Another ‘story’….Lawrence ‘Buddy’ Lamont survived a tour in Vietnam only to….die at the hands of US. What a sad disgracing of humanity by us!
“The settlement came two days after Lawrence “Buddy” Lamont, an Oglala Souix from Pine Ridge Reservation, killed by federal gunfire, was buried in the mass grave that held nearly 300 India people who were killed in the original Wounded Knee massacre in 1893.”
Checkout Col Fletcher Prouty(Army Air Corps and UMass Grad) he spoke with people about shipping all the ammo after Japan surrendered back to US they said NO it’s going to stay in theater:) Apocalypse Now was about one Tony Po(Poshepny) a stay behind guy who worked w/ Col Victor Krulak in the Marine unit that created a diversion on Choiseul Island. After Krulak got injured one PT boat, 109 picked him up:) Said Krulak was sent with a Mendenhall to Reconnoiter the Vietnam Thing Sept 1963:( Bonus: did you know Seymour Hersh wrote a book about the US BIO CHEM programs in the Sixties, what could he have CONtributed to the COVID discussion?
I can’t remember when the kind of propaganda and psy-operations have been so persistent with the use of media saturated and censoring any deviation from the official word.
None of this is new. It started long before Vietnam. Look what happened in Korea, and after during Reagan’s rein in Central America.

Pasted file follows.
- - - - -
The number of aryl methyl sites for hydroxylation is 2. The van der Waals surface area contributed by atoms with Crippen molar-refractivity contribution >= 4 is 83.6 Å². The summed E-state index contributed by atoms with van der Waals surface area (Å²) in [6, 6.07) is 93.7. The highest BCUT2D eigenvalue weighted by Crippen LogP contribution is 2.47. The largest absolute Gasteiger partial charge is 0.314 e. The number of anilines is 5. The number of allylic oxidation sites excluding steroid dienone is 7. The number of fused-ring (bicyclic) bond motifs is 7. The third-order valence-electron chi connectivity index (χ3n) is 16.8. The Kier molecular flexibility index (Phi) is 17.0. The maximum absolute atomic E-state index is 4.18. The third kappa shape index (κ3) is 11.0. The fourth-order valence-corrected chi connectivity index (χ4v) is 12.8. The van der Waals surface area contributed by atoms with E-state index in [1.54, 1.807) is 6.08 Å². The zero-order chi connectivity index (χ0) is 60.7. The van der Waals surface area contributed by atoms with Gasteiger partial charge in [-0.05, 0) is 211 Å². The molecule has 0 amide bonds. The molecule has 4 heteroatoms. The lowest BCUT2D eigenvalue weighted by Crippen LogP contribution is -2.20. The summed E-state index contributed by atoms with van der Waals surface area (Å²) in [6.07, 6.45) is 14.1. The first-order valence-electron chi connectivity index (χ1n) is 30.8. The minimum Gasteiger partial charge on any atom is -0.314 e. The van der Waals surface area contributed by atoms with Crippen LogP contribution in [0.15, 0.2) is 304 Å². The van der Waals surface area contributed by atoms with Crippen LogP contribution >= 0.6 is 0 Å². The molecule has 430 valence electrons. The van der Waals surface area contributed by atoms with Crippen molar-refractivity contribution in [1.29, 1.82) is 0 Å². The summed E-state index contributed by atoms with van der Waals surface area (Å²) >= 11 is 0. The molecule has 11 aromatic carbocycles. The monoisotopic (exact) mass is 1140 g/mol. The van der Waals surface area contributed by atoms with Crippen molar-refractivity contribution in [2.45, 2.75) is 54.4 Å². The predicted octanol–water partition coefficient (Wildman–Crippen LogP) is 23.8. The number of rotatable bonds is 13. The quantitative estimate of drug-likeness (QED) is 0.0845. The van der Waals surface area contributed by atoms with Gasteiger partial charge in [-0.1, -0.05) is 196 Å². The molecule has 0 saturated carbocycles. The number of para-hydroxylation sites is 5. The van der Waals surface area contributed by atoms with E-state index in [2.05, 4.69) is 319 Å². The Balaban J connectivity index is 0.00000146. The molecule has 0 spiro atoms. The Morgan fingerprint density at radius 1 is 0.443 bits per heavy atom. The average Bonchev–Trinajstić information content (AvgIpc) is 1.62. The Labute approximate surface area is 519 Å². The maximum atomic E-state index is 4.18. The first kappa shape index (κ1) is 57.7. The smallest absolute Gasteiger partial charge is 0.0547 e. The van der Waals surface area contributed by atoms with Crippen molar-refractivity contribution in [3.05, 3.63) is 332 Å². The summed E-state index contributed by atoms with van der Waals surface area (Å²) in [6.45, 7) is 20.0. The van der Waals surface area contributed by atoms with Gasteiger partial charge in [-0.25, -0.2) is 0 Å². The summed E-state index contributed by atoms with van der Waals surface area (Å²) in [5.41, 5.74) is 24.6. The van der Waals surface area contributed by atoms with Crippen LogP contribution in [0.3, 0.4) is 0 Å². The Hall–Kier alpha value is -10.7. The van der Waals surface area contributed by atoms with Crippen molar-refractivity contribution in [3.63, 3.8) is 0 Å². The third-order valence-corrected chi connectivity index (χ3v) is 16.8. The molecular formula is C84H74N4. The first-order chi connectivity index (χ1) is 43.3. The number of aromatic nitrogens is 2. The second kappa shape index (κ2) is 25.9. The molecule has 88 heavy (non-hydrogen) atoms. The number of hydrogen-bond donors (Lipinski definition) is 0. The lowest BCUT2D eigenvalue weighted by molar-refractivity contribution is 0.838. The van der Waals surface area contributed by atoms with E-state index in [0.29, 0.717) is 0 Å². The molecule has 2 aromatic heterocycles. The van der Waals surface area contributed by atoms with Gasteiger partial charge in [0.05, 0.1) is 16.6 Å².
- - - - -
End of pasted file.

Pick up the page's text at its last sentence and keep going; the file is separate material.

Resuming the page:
Full Spectrum Domination isn’t just about “them”. It’s clearly about us with very few exceptions. We are the target. I really think we need to stay away from cinema versions of reality, past, present and future regarding our history. That doesn’t mean there’s nothing to learn, but it must be discerning – particularly if we lived through it.
I don’t think today’s youth are hiding from the truth, from reality but are simply consuming what they’re told, how they’re told to react. Most of the movements have been completely infiltrated and shaped and fund by various billionaires and foundations.
This has become much more sophisticated as used on the American public which is a managed “democracy” or as Sheldon Wolin described it: Inverted Totalitarianism. Many of the official threats are smoke and mirrors. There are real limits. It’s not war on the governments of Russia or China but on the people of China and Russia and Ukraine and much of the rest of the world.